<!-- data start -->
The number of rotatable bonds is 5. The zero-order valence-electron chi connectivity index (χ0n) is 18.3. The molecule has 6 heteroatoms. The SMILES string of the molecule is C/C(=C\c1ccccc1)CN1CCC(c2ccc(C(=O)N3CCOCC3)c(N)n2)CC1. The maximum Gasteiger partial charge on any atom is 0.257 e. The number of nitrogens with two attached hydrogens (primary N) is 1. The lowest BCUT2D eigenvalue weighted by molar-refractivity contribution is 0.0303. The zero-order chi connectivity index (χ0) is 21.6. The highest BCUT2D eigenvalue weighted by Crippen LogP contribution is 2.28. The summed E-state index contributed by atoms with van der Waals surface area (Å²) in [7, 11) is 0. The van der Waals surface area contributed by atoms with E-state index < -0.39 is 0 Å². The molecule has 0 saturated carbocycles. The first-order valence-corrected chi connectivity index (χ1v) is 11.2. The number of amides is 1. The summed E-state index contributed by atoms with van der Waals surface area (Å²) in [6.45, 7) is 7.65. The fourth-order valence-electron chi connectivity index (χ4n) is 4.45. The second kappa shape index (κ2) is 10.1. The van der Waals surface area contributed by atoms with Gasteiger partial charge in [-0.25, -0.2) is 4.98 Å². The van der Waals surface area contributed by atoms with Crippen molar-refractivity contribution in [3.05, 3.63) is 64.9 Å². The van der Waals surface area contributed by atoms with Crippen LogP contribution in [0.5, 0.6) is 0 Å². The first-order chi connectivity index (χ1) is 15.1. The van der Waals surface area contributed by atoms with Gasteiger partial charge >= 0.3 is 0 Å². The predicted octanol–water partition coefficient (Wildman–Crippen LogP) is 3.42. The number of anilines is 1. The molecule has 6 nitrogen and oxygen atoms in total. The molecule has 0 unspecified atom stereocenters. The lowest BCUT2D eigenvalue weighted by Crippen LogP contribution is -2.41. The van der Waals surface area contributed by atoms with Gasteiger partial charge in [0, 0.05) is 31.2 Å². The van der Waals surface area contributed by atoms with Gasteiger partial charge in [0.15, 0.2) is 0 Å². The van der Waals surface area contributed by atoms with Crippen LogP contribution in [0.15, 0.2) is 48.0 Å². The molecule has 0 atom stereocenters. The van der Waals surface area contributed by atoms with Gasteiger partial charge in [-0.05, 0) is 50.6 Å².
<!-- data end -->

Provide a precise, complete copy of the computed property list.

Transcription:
The number of rotatable bonds is 5. The zero-order valence-electron chi connectivity index (χ0n) is 18.3. The molecule has 6 heteroatoms. The SMILES string of the molecule is C/C(=C\c1ccccc1)CN1CCC(c2ccc(C(=O)N3CCOCC3)c(N)n2)CC1. The maximum Gasteiger partial charge on any atom is 0.257 e. The number of nitrogens with two attached hydrogens (primary N) is 1. The lowest BCUT2D eigenvalue weighted by molar-refractivity contribution is 0.0303. The zero-order chi connectivity index (χ0) is 21.6. The highest BCUT2D eigenvalue weighted by Crippen LogP contribution is 2.28. The summed E-state index contributed by atoms with van der Waals surface area (Å²) in [7, 11) is 0. The van der Waals surface area contributed by atoms with E-state index < -0.39 is 0 Å². The molecule has 0 saturated carbocycles. The first-order valence-corrected chi connectivity index (χ1v) is 11.2. The number of amides is 1. The summed E-state index contributed by atoms with van der Waals surface area (Å²) in [6.45, 7) is 7.65. The fourth-order valence-electron chi connectivity index (χ4n) is 4.45. The second kappa shape index (κ2) is 10.1. The van der Waals surface area contributed by atoms with Gasteiger partial charge in [-0.25, -0.2) is 4.98 Å². The van der Waals surface area contributed by atoms with Crippen molar-refractivity contribution in [3.05, 3.63) is 64.9 Å². The van der Waals surface area contributed by atoms with Crippen LogP contribution in [0.5, 0.6) is 0 Å². The first-order chi connectivity index (χ1) is 15.1. The van der Waals surface area contributed by atoms with Gasteiger partial charge >= 0.3 is 0 Å². The predicted octanol–water partition coefficient (Wildman–Crippen LogP) is 3.42. The number of anilines is 1. The molecule has 6 nitrogen and oxygen atoms in total. The molecule has 0 unspecified atom stereocenters. The lowest BCUT2D eigenvalue weighted by Crippen LogP contribution is -2.41. The van der Waals surface area contributed by atoms with Gasteiger partial charge in [0, 0.05) is 31.2 Å². The van der Waals surface area contributed by atoms with Gasteiger partial charge in [0.15, 0.2) is 0 Å². The van der Waals surface area contributed by atoms with Crippen LogP contribution in [0.15, 0.2) is 48.0 Å². The molecule has 0 atom stereocenters. The van der Waals surface area contributed by atoms with Gasteiger partial charge in [-0.05, 0) is 50.6 Å².